At yesterday's White House Science Fair, President Obama announced that we've reached our major broadband connectivity goal -- 98 percent of Americans nationwide are now connected to high-speed wireless Internet, surpassing any point in history.
"Four years ago, I set a national goal to provide 98 percent of Americans with high-speed wireless Internet so that any young scientist or entrepreneur could access the world’s information," the President said. "Today, I can announce that we have achieved that goal, and we did it ahead of schedule."
In 2011, President Obama challenged the public and private sectors to work together to expand wireless access, and set the ambitious goal of providing 4G mobile broadband to at least 98 percent of Americans. To help reach this goal, the President launched his ConnectED initiative in June of 2013, designed to enrich K-12 education for every student in America. It also empowers teachers with the best technology and training to make the most of it.
The President also traveled to Cedar Falls, Iowa earlier this year to announce his plan to promote “Broadband that Works” -- a public-private effort to help more Americans get access to fast and affordable broadband.
Both prior to and during this year's State of the Union address, the President released new aspects of his plan to ensure all Americans have access to affordable high-speed broadband. You can watch the President outline some of these aspects here:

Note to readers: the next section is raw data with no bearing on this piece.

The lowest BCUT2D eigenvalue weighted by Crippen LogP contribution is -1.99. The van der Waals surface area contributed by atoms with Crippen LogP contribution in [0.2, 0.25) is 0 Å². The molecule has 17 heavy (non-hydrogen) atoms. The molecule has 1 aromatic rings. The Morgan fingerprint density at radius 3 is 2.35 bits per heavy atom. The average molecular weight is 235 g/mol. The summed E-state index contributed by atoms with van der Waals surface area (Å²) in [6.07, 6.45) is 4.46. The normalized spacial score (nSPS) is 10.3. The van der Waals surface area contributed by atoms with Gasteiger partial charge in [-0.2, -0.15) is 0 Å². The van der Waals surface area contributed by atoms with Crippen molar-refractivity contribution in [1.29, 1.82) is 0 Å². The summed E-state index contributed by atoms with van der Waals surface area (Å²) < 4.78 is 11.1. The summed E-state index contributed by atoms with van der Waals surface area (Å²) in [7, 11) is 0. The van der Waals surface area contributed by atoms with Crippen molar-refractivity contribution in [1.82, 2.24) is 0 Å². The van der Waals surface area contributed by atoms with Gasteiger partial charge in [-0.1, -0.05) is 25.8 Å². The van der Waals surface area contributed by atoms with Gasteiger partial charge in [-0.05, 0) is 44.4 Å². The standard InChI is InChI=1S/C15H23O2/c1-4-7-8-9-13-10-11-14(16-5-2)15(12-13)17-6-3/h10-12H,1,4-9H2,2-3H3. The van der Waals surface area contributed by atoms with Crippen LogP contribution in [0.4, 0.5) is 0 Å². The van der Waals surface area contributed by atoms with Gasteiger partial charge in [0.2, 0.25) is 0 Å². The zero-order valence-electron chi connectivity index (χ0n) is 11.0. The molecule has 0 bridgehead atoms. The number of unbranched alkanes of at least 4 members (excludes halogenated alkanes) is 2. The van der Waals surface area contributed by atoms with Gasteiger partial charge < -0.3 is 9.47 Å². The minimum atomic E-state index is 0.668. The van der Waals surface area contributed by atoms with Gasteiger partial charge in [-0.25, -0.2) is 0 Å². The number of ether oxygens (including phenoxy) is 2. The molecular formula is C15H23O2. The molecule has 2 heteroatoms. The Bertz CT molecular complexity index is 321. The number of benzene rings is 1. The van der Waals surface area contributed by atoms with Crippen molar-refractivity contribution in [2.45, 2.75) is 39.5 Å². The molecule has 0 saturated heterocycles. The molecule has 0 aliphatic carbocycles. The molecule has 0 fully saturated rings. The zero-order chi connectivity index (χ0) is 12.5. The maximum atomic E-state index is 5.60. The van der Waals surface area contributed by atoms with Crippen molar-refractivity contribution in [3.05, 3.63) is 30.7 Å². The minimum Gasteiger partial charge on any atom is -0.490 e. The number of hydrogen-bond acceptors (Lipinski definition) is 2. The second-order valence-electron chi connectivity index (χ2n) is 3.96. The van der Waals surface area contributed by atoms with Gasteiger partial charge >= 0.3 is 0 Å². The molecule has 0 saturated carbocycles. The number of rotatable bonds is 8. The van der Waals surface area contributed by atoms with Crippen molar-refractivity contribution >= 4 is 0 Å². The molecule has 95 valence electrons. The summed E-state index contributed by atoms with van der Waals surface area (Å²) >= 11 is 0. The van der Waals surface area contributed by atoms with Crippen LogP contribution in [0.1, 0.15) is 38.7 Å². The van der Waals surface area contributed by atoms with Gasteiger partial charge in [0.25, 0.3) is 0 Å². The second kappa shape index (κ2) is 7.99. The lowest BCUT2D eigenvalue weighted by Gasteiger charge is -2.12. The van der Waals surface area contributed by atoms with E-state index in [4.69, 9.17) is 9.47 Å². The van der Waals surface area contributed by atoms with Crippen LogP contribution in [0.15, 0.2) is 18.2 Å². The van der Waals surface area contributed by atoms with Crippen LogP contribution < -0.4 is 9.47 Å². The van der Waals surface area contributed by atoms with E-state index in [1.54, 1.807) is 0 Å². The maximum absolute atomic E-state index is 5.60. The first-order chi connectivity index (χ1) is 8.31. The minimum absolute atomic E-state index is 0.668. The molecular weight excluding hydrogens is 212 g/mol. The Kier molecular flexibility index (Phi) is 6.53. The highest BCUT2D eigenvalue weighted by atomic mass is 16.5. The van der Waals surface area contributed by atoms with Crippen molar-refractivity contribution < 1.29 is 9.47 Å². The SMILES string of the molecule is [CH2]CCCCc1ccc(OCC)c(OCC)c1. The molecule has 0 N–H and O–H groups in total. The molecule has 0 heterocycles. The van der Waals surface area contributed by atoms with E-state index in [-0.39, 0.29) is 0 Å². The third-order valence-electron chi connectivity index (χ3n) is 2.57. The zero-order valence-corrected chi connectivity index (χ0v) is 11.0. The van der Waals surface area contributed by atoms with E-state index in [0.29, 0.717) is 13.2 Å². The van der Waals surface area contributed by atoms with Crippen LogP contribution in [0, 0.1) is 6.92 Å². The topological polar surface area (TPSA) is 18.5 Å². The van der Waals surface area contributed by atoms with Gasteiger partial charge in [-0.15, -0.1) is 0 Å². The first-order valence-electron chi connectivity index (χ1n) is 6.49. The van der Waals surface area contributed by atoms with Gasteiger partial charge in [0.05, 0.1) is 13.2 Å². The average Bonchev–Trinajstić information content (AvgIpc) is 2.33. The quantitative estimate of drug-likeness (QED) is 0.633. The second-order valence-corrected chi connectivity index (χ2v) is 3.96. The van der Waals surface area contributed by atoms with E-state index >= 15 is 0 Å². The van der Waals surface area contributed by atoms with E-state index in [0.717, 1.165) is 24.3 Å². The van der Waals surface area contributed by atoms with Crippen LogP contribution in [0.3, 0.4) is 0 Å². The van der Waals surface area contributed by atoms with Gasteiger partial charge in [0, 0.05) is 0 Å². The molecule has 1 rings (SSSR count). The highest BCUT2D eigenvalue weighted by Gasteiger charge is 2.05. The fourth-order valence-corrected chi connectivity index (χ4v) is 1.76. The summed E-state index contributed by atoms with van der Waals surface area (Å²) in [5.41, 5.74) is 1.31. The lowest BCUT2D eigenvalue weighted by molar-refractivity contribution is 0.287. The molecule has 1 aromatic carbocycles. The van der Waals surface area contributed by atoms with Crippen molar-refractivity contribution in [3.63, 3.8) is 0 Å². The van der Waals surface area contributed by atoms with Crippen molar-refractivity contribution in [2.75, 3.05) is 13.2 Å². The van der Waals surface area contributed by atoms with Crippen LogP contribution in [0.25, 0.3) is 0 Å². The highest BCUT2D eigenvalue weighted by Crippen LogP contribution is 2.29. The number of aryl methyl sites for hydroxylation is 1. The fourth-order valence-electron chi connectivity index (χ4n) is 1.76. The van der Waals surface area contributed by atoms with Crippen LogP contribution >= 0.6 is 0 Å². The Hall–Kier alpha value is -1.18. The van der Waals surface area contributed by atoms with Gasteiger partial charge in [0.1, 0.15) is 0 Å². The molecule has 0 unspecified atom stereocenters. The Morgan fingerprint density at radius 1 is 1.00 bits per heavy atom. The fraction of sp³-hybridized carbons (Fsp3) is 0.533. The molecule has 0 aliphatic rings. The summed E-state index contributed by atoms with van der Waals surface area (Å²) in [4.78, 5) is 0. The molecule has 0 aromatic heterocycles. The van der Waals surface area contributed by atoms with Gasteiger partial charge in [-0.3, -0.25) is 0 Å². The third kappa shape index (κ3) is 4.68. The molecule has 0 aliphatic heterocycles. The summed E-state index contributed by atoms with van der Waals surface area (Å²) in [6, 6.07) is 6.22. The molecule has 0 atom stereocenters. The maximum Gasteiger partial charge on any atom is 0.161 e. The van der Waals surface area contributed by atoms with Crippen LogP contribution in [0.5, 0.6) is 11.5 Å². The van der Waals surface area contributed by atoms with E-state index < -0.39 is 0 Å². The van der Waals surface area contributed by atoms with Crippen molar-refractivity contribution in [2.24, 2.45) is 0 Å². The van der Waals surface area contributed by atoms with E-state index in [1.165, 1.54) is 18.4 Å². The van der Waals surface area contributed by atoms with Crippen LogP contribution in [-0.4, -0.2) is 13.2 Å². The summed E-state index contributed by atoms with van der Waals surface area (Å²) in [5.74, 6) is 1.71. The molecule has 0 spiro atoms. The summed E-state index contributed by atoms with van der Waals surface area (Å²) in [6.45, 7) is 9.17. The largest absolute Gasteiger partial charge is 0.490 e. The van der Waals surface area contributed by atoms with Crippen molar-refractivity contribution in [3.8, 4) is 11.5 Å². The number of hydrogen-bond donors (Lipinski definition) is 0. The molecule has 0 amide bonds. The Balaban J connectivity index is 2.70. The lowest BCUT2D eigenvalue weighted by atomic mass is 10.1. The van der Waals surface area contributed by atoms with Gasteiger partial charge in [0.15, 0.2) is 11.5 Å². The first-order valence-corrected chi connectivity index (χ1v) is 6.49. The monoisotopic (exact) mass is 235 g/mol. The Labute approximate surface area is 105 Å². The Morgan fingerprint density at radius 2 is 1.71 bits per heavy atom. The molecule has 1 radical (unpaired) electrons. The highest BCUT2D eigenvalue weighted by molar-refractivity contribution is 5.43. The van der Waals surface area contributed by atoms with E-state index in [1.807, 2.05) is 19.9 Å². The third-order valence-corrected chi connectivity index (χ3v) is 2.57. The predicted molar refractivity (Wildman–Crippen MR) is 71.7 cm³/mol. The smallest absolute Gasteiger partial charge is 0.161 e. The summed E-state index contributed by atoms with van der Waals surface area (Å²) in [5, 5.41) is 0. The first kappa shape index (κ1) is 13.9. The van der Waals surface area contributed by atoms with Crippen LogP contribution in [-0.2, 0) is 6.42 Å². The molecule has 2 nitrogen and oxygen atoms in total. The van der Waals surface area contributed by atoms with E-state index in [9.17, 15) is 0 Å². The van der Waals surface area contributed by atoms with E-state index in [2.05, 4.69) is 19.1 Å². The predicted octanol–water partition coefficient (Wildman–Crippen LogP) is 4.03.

Initiatives like these are the reason that we are nearly two years ahead of schedule when it comes to connecting Americans to high-speed wireless Internet.
But we’re not stopping there. The President also announced yesterday that he’s creating a new team called the Broadband Opportunity Council, which will be co-chaired by the Secretary of Commerce and Secretary of Agriculture and made up of leaders across government who will work with businesses and communities to invest in next-generation Internet nationwide. This includes a special focus on rural and underserved Americans. More than $7 billion of Recovery Act funding went to increasing broadband connectivity to underserved areas, and we have installed or upgraded more than 174,000 miles of high-speed broadband infrastructure.
Finally, the White House will carry forward this momentum by hosting the Community Broadband Summit this June. The summit will help connect community leaders so they can learn from one another and hear about our progress on other broadband initiatives.